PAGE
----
I immediately went to urbandictionary.com to translate her message. Apparently, it means:

"Good bye, friend, for sure. Oh, and by the way, I'm pretending to be black, despite the obvious fact that I am as white as Bertie Wooster's Aunt Dahlia's inner thighs."

So here's how I think the rest of my life will go:

The next ten years will be similar to the past decade, during which I will be mildly irritated at all times, yet somehow naively optimistic that, despite the evidence, the world is going to get better. Just because I will have a crabby look on my face won't mean I don't want you to get the hell away from me.

The decade after that will be similar to the decade before last – a period marked by mysterious uncontrollable urges and bouts of giving a shit. I will find a need both for baby car seats and lumberyards. I will wax poetically about exotic foods but end up ordering the Szechuan shrimp.

During the ensuing decade, I will devote all of my time to caring about me, to the exclusion of anyone else. I will consume copious amounts of drugs, and wonder why I haven't done so sooner. Christmas will be fun again, especially that warm, candlelit part when it's mostly over and everybody keeps repeating a joke that really isn't funny but makes us feel clever and alive. I'll wear the same jeans for days on end but nobody will notice because I did that last decade, too.

The following decade will be marked by nonsensical exclamations, possibly including the word "f'sheezie." I'll become fond of wearing football jerseys and listening to R&B. I'll borrow lots of biographies from the library (if libraries still exist) and admire their smell almost as much as the information they contain. Despite my stampeding fragility, I'll be quite popular among my peers, who will admire me for my tendency to forget they owe me money.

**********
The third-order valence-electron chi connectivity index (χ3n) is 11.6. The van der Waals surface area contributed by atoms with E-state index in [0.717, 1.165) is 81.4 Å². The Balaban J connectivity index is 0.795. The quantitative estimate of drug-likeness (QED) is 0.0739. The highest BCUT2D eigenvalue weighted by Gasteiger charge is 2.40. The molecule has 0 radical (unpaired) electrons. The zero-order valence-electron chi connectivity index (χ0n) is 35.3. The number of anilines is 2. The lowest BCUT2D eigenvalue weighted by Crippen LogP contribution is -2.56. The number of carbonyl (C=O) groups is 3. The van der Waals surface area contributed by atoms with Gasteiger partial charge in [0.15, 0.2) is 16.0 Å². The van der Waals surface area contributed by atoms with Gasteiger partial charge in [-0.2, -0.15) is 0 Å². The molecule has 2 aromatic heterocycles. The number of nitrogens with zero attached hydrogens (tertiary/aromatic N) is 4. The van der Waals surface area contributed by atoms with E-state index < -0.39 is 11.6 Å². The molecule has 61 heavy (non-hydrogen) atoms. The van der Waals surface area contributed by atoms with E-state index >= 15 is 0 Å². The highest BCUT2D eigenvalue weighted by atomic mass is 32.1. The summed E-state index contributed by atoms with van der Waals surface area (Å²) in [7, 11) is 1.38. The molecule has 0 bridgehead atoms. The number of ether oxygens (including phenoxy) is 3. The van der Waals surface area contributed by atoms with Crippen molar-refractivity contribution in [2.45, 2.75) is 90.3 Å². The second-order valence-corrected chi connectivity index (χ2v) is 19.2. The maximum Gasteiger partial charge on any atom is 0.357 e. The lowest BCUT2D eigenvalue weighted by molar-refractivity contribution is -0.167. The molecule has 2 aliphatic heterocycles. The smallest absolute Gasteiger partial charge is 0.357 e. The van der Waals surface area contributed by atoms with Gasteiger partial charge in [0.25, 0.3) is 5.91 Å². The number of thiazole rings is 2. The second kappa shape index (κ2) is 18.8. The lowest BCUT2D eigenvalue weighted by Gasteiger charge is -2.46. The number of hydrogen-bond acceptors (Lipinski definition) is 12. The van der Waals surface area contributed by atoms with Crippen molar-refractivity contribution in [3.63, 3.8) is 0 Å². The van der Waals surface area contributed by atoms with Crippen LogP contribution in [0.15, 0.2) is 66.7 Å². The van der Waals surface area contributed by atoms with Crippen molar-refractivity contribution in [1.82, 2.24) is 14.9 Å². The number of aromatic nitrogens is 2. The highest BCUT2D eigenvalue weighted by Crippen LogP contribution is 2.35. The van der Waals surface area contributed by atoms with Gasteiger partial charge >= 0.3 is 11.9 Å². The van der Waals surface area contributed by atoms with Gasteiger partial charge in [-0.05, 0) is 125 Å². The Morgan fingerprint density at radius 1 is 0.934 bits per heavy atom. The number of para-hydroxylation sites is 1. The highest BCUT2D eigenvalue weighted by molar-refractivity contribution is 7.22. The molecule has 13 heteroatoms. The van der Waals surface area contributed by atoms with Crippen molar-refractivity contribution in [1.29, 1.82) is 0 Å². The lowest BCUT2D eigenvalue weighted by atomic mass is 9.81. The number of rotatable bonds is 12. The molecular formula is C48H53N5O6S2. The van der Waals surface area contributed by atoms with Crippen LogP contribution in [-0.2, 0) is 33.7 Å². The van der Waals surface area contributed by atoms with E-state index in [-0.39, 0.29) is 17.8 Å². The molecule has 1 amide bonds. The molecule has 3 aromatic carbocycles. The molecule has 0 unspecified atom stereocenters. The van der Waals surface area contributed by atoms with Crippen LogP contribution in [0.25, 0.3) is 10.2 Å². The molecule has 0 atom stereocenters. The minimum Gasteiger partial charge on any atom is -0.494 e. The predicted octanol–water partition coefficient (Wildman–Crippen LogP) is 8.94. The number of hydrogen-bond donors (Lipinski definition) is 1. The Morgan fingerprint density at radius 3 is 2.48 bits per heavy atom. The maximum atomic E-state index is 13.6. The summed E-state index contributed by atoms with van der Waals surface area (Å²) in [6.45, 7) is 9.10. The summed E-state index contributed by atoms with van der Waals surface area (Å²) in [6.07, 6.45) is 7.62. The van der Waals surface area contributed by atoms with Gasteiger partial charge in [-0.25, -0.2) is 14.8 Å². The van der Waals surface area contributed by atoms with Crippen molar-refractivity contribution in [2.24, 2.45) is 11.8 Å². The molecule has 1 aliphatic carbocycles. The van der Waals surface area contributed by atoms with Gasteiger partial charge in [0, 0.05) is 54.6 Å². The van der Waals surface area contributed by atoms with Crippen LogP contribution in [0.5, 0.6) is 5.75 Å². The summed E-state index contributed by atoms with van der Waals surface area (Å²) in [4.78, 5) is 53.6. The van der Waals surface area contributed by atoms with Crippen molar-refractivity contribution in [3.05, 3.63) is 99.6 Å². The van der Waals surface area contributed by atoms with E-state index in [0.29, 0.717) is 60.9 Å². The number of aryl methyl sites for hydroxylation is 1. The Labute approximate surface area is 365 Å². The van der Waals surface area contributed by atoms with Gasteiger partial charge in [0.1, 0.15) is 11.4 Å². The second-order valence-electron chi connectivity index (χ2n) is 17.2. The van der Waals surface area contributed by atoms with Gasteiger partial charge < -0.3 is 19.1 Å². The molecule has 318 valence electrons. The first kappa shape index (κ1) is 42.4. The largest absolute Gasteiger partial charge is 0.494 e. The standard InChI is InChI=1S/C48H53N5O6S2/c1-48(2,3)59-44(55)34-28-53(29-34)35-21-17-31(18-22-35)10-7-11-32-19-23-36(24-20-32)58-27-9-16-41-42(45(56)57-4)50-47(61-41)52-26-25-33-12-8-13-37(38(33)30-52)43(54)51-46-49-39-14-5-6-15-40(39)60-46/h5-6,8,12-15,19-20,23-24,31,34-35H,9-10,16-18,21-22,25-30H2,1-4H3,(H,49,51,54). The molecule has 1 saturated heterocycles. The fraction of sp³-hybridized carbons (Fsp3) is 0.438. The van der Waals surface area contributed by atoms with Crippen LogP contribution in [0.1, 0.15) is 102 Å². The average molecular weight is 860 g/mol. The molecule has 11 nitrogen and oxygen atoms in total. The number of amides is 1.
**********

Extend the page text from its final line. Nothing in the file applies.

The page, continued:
After that, drool, baldness, and a tendency to scratch myself by accident.

Peace out homeskillits, f'sheezie, yo.

Tuesday, October 09, 2007

Just because your skull is crushed doesn't mean we don't want your liver.

I'm all for helmet-wearing and organ-donating, but isn't this a little sardonic for a Kentucky transportation worker?

"Not wearing helmet? Please sign your organ donor card."

Thursday, October 04, 2007

Operation Power House
I can't get this story about Sputnik out of my mind. I've read a lot of appalling shit this week, but this is the most appalling:

The roots of the crisis went back to 1953, when Dwight D. Eisenhower swept into the White House on a platform of securing the country against communist threats. Under the stewardship of John Foster Dulles, his hawkish secretary of State, Eisenhower devised a new defense doctrine to counter the spreading "Red menace," which had recently claimed Eastern Europe and was infecting Asia. The U.S., according to Ike's doctrine, would no longer get bogged down in "minor" wars like in Korea. Instead, it would prepare for "total war," an all-out nuclear holocaust designed, in Dulles' own words, "to create sufficient fear in the enemy to deter aggression."

To keep the Soviets sufficiently frightened and in check, the Air Force's Strategic Air Command, or SAC, began a systematic and sustained campaign of harassment and intimidation. Every day, U.S. planes took off from bases around the world and penetrated Soviet airspace, probing for weaknesses in Russian radar defenses. Huge exercises with ominous names like Operation Power House scrambled hundreds of nuclear-laden long-range bombers that charged across the Atlantic, headed for Moscow. At the last minute, they would turn around, but in some war games, squadrons of B-47 Stratojets would take off from Greenland, cross the North Pole and fly deep into Siberia in attack formation -- in broad daylight. "With any luck, we could have started World War III," the SAC commander, Gen. Curtis LeMay, famously declared.